The focus of distillation is typically the size and shape of a pot still, and how this influences the new make spirit character. But the rate of distillation can be considered the ultimate factor. This determines the rate at which vapours progress through the still, and so the level of contact between the vapours and copper. A slower/faster rate means more/less copper contact, and the more copper contact the greater the reduction of sulphur compounds, which the copper ‘absorbs.’ Sulphur compounds (formed during fermentation) are only present in micro amounts, but have a major impact. Comprising rubbery, meaty, vegetal, sweaty notes, they suppress lighter characteristics such as fruit and sweetness. Consequently, reducing the level of sulphur compounds ‘reveals’ lighter notes, significantly changing the new make spirit profile.
The distillation rate is controlled by the degree of heat applied to the still, and this is readily adjustable. Steam heating is usual, with a boiler (oil or gas-fired) heating water to produce steam conducted through pipes coiled in the base of the still. Increasing the flow rate of steam accelerates the distillation rate.
“Steam flow is manually controlled using a small wheel on the console, similar to adjusting the volume on a radio, and is very controllable from 0-100 per cent. When adjusting the flow rate the new temperature is established within about five minutes,” says Stuart Robertson, Dalmore’s distillery manager.
Meanwhile, “At Knockdhu the flow of steam is manually controlled using the equivalent of a steering wheel, to open and close the valve. At Speyburn the flow rate is operated and adjusted using a computer program, which is in turn monitored by an operator,” says Derek Sinclair, distilleries general manager, Inver House Distillers.
The more traditional heating method is direct-firing, using a naked flame beneath the still. The few distilleries using this method include Glenfarclas and Springbank.
“You need to be trained in a different way to operate a direct-fired still, it’s a different challenge to steam-heating. The size of the flame can be adjusted by turning a knob, but direct-firing takes longer to cool down than a steam coil, and can take up to 10 minutes for any change to be established, so you must think ahead all the time,” says Callum Fraser, distillery manager, Glenfarclas.
The first and second distillations require different approaches. When heating the charge (i.e. liquid being distilled) for the first distillation, the foam that forms needs to be addressed.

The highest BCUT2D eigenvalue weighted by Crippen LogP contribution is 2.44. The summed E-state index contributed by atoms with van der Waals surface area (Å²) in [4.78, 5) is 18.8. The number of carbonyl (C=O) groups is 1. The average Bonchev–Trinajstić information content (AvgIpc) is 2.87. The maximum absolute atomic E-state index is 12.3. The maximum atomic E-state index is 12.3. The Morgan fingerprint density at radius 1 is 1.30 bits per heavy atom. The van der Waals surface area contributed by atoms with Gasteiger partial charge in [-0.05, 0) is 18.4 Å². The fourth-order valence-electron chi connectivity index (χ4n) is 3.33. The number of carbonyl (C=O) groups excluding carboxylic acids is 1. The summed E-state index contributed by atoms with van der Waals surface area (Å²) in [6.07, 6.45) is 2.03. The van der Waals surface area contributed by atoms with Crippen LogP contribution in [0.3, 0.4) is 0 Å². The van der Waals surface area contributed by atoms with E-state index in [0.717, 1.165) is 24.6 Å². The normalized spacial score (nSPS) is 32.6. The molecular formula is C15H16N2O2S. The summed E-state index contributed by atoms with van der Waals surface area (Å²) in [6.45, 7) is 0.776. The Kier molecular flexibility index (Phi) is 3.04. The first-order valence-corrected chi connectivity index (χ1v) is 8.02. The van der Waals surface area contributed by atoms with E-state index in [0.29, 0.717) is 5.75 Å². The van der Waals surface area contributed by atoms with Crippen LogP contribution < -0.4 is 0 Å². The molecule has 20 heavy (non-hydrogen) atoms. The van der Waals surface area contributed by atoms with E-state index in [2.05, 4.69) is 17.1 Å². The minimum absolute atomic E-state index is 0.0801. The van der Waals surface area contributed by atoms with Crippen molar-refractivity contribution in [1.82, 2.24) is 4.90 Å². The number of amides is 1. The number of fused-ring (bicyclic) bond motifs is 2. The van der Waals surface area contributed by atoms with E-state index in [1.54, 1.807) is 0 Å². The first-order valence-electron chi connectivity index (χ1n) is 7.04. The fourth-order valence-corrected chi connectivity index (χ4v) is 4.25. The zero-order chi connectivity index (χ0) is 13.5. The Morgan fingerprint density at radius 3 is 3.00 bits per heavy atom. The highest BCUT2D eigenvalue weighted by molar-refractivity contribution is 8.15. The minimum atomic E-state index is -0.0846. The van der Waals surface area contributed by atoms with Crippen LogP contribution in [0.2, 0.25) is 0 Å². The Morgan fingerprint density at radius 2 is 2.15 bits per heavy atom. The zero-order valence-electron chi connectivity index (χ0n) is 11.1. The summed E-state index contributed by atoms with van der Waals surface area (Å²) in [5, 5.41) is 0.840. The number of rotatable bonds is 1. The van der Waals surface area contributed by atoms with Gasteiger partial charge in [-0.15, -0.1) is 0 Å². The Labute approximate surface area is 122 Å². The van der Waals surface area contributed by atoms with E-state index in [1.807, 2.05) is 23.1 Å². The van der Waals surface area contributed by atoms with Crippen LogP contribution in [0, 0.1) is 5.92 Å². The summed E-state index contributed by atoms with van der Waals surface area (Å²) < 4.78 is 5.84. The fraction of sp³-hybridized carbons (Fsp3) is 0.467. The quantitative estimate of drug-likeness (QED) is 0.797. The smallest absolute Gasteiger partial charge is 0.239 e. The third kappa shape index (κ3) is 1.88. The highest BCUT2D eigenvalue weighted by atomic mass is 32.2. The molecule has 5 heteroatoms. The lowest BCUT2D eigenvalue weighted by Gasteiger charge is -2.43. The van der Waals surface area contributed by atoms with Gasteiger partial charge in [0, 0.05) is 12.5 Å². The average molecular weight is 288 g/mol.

“Initially the charge is heated using maximum steam, with the still man monitoring the build up of foam. Once foam starts to rise up, which is visible through the sight window on the still, the steam is turned off completely. This allows time for the foam to settle and subside, otherwise maintaining the heat poses a risk of foam rising up the neck and reaching the condenser, which would foul the equipment,” says Derek Sinclair.
Once the foam has settled in the wash still the heat can be turned up again. Meanwhile, dealing with foam at Glenfarclas means monitoring the temperature within the still. This is measured by a probe and displayed on the exterior of the still.
“At a certain temperature we know when to turn down the flame from the maximum to about 0 per cent, and it takes about 25-30 minutes for the wash to settle. Then we gradually increase the heat to about 50 per cent and maintain this level for the remainder of the run,” says Callum Fraser.
The second distillation divides into four stages: heating the charge, the heads and tails (the initial and concluding distillate, which has an inappropriate character and quality), and the spirit cut, collected separately as new make spirit for ageing.
“When heating the charge we gradually increase the steam to maximum, which takes up to an hour. As soon as spirit starts to come through, the steam is turned right down to about one-eighth of the total to collect the heads.
This flow rate of steam continues for the spirit cut, in order to maintain the traditional distillation rate,” says Findlay Ross, Springbank’s director of production.
“We have a slow distillation rate for the spirit cut, with the flame at about 4 per cent of the maximum, then we gradually increase this over 10-15 minutes up to the maximum to drive off the tails,” says Callum Fraser.
Pot stills require a particular type of accommodation when using direct-firing. At Glenfarclas the pot is positioned on a circular brick wall (a flue) that encloses the underlying area. This brick wall includes an inner layer of ‘fire bricks,’ which heat up and reflect heat back into the area under the pot, intensifying the effect of the flame, which is about a meter below the base of the still.
At Springbank the wash still is heated externally using direct-firing, but is also heated internally using steam.
“Oil fires the boiler to produce steam, but oil is also used to create a broad flame that covers the entire base of the still and is in contact with the copper. The size of the flame can be adjusted, from low to high, but remains on one setting for the entire distillation run. It’s the flow rate of steam which is adjusted as this provides most of the heat, though direct-firing creates particular conditions that contribute to the character of the new make spirit,” says Findlay Ross.